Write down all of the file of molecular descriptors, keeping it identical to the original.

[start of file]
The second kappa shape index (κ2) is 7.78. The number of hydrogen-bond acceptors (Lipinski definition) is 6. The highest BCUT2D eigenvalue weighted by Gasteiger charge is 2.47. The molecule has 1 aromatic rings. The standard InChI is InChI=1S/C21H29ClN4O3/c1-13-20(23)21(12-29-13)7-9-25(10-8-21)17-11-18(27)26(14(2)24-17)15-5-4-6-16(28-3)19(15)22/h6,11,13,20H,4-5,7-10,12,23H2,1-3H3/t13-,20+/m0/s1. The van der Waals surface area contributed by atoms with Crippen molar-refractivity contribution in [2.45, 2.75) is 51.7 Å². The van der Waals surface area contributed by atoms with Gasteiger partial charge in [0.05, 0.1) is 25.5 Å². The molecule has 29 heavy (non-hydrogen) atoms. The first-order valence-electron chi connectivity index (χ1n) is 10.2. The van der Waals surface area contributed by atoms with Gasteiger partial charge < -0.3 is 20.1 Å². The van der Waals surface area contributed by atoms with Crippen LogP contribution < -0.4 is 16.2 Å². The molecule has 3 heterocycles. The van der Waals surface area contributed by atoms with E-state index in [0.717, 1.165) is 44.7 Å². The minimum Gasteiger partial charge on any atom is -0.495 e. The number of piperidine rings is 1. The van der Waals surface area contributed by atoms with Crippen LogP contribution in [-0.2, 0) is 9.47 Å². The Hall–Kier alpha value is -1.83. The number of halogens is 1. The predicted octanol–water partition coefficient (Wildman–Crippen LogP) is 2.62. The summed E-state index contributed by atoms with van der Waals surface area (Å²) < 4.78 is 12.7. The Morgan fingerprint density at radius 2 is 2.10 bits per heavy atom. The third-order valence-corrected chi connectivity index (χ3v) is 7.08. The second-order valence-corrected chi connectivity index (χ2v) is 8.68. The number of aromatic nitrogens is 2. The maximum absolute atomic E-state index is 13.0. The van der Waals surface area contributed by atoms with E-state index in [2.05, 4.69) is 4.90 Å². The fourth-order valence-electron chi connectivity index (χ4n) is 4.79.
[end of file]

The second kappa shape index (κ2) is 7.78. The number of hydrogen-bond acceptors (Lipinski definition) is 6. The highest BCUT2D eigenvalue weighted by Gasteiger charge is 2.47. The molecule has 1 aromatic rings. The standard InChI is InChI=1S/C21H29ClN4O3/c1-13-20(23)21(12-29-13)7-9-25(10-8-21)17-11-18(27)26(14(2)24-17)15-5-4-6-16(28-3)19(15)22/h6,11,13,20H,4-5,7-10,12,23H2,1-3H3/t13-,20+/m0/s1. The van der Waals surface area contributed by atoms with Crippen molar-refractivity contribution in [2.45, 2.75) is 51.7 Å². The van der Waals surface area contributed by atoms with Gasteiger partial charge in [0.05, 0.1) is 25.5 Å². The molecule has 29 heavy (non-hydrogen) atoms. The first-order valence-electron chi connectivity index (χ1n) is 10.2. The van der Waals surface area contributed by atoms with Gasteiger partial charge < -0.3 is 20.1 Å². The van der Waals surface area contributed by atoms with Crippen LogP contribution < -0.4 is 16.2 Å². The molecule has 3 heterocycles. The van der Waals surface area contributed by atoms with E-state index in [0.717, 1.165) is 44.7 Å². The minimum Gasteiger partial charge on any atom is -0.495 e. The number of piperidine rings is 1. The van der Waals surface area contributed by atoms with Crippen LogP contribution in [-0.2, 0) is 9.47 Å². The Hall–Kier alpha value is -1.83. The number of halogens is 1. The predicted octanol–water partition coefficient (Wildman–Crippen LogP) is 2.62. The summed E-state index contributed by atoms with van der Waals surface area (Å²) < 4.78 is 12.7. The Morgan fingerprint density at radius 2 is 2.10 bits per heavy atom. The third-order valence-corrected chi connectivity index (χ3v) is 7.08. The second-order valence-corrected chi connectivity index (χ2v) is 8.68. The number of aromatic nitrogens is 2. The maximum absolute atomic E-state index is 13.0. The van der Waals surface area contributed by atoms with E-state index in [2.05, 4.69) is 4.90 Å². The fourth-order valence-electron chi connectivity index (χ4n) is 4.79.